Aaron Ackerley is currently in the final year of a Wolfson Foundation funded History PhD at the University of Sheffield. At the University of Liverpool he was awarded the Gibson Sinclair University Undergraduate Scholarship and the Mark Almeras Thomson Prize, and was the recipient of an AHRC Block Grant Masters Studentship. His thesis examines how the interwar British daily press handled economic ideas, charting how economic narratives were constructed in the newsroom, presented in print, and consumed by readers. It draws on in-depth research into the working practices and sources of knowledge of journalists, utilising the surviving internal archives of the newsrooms as well as autobiographies and memoirs.
Charlotte Alston is Reader in History at Northumbria University. Her research focuses on Russia’s relations (both cultural and diplomatic) with the West, the history of the Russian revolution and the Russian civil war, and the post-first world war peace settlements. She has published on Russia’s border states at the Paris Peace Conference, Russian émigré organisations in the west, and the international influence of Tolstoy’s Christian Anarchist thought.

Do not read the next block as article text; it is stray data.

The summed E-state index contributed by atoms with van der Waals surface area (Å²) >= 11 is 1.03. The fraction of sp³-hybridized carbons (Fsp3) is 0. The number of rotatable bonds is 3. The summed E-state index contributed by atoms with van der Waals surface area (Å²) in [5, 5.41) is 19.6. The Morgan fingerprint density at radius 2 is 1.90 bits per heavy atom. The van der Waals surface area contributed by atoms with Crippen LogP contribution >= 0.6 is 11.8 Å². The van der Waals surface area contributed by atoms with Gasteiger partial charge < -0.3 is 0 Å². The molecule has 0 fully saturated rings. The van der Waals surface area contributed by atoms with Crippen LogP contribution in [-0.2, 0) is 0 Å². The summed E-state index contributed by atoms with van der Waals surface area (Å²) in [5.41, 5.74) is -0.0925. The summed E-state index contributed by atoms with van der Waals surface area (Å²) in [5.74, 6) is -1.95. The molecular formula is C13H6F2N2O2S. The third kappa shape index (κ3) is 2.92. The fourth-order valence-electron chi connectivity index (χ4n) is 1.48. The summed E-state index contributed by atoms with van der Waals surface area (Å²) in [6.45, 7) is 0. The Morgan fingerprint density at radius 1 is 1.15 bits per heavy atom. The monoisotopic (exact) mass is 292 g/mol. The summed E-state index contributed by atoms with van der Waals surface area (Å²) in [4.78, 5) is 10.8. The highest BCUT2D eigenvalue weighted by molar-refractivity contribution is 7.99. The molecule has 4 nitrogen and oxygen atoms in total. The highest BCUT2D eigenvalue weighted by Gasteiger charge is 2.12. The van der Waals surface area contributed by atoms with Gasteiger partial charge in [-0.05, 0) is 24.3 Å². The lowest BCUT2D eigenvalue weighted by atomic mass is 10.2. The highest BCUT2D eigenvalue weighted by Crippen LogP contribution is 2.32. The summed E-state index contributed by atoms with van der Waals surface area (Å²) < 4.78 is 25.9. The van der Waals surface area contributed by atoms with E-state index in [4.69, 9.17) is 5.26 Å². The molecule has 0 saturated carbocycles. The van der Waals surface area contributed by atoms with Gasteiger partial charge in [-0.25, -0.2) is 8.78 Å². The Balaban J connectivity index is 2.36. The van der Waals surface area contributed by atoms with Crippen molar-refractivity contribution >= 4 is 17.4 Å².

Daphna Baram is a journalist, editor, lecturer in journalism studies and stand up comedian. Her book, Disenchantment: The Guardian and Israel (Guardian Books 2004), written during a Reuters Foundation fellowship in Oxford and an affiliation as Senior Associate Member at St Antony’s College, Oxford, was a result of research done, among others, at the John Rylands library and the Guardian archives in London.
Dr Steve Collins is a former Chairman of the Lancashire and Cheshire Antiquarian Society, and is now the editor of their Transactions. His biography of James Crossley was published by the Chetham Society in 2012. He has particular interest in nineteenth-century literary history, and the wider cultural development of the North West region.